​​What is Darknet?

The Darknet refers to networks that are not indexed by search engines such as Google, Yahoo or Bing. These are networks that are only available to a select group of people and not to the general internet public, and only accessible via authorization, specific software and configurations. This includes harmless places such as academic databases and corporate sites, as well as those with shadier subjects such as black markets, fetish communities, and hacking and piracy.

The Darknet is an overlay network to the internet that can only be accessed by specialized software, configurations and special authorizations, and often makes use of non-standard communication protocols in order for it to be deliberately inaccessible by the internet.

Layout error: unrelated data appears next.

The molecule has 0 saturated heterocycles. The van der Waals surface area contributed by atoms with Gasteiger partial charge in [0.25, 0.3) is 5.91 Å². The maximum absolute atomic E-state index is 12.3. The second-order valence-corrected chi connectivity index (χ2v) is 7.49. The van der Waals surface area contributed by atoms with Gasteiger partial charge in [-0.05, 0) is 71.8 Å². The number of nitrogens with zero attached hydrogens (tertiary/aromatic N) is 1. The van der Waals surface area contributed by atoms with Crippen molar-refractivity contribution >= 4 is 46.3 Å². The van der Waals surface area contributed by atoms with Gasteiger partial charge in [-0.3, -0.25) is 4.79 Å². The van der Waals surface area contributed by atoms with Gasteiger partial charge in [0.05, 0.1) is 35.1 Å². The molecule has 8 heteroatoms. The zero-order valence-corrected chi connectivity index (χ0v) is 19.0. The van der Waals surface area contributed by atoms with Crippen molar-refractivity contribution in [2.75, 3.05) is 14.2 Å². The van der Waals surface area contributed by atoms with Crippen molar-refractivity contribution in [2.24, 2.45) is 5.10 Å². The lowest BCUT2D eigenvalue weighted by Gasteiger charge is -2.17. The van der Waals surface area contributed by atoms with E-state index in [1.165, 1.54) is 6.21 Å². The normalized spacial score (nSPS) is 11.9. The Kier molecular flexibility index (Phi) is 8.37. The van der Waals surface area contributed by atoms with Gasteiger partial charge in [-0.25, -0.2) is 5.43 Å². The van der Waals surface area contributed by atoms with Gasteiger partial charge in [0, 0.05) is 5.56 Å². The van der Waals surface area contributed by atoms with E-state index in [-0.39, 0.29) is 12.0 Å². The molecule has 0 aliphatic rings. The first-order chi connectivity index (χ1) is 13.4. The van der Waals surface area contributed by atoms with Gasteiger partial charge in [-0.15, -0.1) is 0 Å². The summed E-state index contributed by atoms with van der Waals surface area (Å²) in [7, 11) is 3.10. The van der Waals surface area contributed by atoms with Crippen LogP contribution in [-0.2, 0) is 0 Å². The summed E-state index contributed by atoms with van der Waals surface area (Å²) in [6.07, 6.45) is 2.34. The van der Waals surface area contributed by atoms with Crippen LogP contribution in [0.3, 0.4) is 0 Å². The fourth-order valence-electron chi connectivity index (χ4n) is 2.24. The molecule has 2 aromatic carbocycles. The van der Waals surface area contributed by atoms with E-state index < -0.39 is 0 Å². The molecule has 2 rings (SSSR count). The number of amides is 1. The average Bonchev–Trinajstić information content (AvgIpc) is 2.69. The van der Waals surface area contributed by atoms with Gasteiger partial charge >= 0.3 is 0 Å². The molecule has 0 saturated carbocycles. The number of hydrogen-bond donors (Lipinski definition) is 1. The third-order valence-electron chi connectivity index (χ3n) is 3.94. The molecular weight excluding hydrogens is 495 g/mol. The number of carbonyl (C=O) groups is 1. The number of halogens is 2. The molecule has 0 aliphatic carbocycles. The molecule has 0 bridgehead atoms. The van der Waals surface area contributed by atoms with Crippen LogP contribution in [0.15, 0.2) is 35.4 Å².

The term was originally coined in the 1970s to refer to computer networks that were isolated from the ARPANET for obvious security reasons. These darknets were able to receive communication from the ARPANET but were inaccessible and invisible in network lists and would disregard pings and other regular inquiries.

The term gained popular acceptance after the publication of the paper “The Darknet and the Future of Content Distribution” in 2002. In this paper, four Microsoft employees (Biddle, England, Peinado and Willman) argued that the darknet’s presence is the primary hindrance to the development of workable DRM technologies because of the prospect of inevitable copyright infringement.



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